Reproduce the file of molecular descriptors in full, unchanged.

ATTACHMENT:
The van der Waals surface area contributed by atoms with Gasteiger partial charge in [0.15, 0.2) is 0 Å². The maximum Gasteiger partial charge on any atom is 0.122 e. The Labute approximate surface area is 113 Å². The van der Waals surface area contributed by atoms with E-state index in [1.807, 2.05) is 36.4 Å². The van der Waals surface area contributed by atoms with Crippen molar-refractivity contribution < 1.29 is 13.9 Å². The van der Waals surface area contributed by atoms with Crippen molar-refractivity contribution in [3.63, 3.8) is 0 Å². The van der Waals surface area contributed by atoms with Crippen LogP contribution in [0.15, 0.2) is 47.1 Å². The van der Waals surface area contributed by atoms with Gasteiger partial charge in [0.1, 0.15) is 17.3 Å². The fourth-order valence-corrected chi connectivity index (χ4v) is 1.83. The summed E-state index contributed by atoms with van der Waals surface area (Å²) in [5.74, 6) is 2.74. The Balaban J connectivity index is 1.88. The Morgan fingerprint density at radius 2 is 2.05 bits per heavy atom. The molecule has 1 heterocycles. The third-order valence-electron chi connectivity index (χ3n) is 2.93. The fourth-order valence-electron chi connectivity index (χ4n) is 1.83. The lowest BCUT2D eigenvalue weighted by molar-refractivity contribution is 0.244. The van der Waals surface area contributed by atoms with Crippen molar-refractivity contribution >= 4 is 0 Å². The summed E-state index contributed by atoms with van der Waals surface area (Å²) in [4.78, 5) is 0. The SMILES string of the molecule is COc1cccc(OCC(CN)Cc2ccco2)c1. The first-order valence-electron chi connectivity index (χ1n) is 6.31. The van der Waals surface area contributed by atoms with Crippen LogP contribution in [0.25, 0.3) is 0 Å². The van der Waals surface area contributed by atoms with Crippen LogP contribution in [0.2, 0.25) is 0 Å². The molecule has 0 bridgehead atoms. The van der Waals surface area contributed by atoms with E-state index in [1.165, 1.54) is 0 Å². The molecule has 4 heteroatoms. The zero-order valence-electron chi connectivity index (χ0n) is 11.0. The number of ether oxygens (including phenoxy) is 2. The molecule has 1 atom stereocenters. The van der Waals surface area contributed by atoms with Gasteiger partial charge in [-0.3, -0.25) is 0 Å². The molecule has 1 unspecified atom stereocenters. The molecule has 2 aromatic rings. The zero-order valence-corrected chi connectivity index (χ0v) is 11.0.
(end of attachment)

The van der Waals surface area contributed by atoms with Gasteiger partial charge in [0.15, 0.2) is 0 Å². The maximum Gasteiger partial charge on any atom is 0.122 e. The Labute approximate surface area is 113 Å². The van der Waals surface area contributed by atoms with E-state index in [1.807, 2.05) is 36.4 Å². The van der Waals surface area contributed by atoms with Crippen molar-refractivity contribution < 1.29 is 13.9 Å². The van der Waals surface area contributed by atoms with Crippen molar-refractivity contribution in [3.63, 3.8) is 0 Å². The van der Waals surface area contributed by atoms with Crippen LogP contribution in [0.15, 0.2) is 47.1 Å². The van der Waals surface area contributed by atoms with Gasteiger partial charge in [0.1, 0.15) is 17.3 Å². The fourth-order valence-corrected chi connectivity index (χ4v) is 1.83. The summed E-state index contributed by atoms with van der Waals surface area (Å²) in [5.74, 6) is 2.74. The Balaban J connectivity index is 1.88. The Morgan fingerprint density at radius 2 is 2.05 bits per heavy atom. The molecule has 1 heterocycles. The third-order valence-electron chi connectivity index (χ3n) is 2.93. The fourth-order valence-electron chi connectivity index (χ4n) is 1.83. The lowest BCUT2D eigenvalue weighted by molar-refractivity contribution is 0.244. The van der Waals surface area contributed by atoms with Crippen molar-refractivity contribution >= 4 is 0 Å². The summed E-state index contributed by atoms with van der Waals surface area (Å²) in [4.78, 5) is 0. The SMILES string of the molecule is COc1cccc(OCC(CN)Cc2ccco2)c1. The first-order valence-electron chi connectivity index (χ1n) is 6.31. The van der Waals surface area contributed by atoms with Crippen LogP contribution in [0.25, 0.3) is 0 Å². The van der Waals surface area contributed by atoms with Crippen LogP contribution in [0.2, 0.25) is 0 Å². The molecule has 0 bridgehead atoms. The van der Waals surface area contributed by atoms with E-state index in [1.165, 1.54) is 0 Å². The molecule has 4 heteroatoms. The zero-order valence-electron chi connectivity index (χ0n) is 11.0. The number of ether oxygens (including phenoxy) is 2. The molecule has 1 atom stereocenters. The van der Waals surface area contributed by atoms with Gasteiger partial charge in [-0.3, -0.25) is 0 Å². The molecule has 1 unspecified atom stereocenters. The molecule has 2 aromatic rings. The zero-order valence-corrected chi connectivity index (χ0v) is 11.0.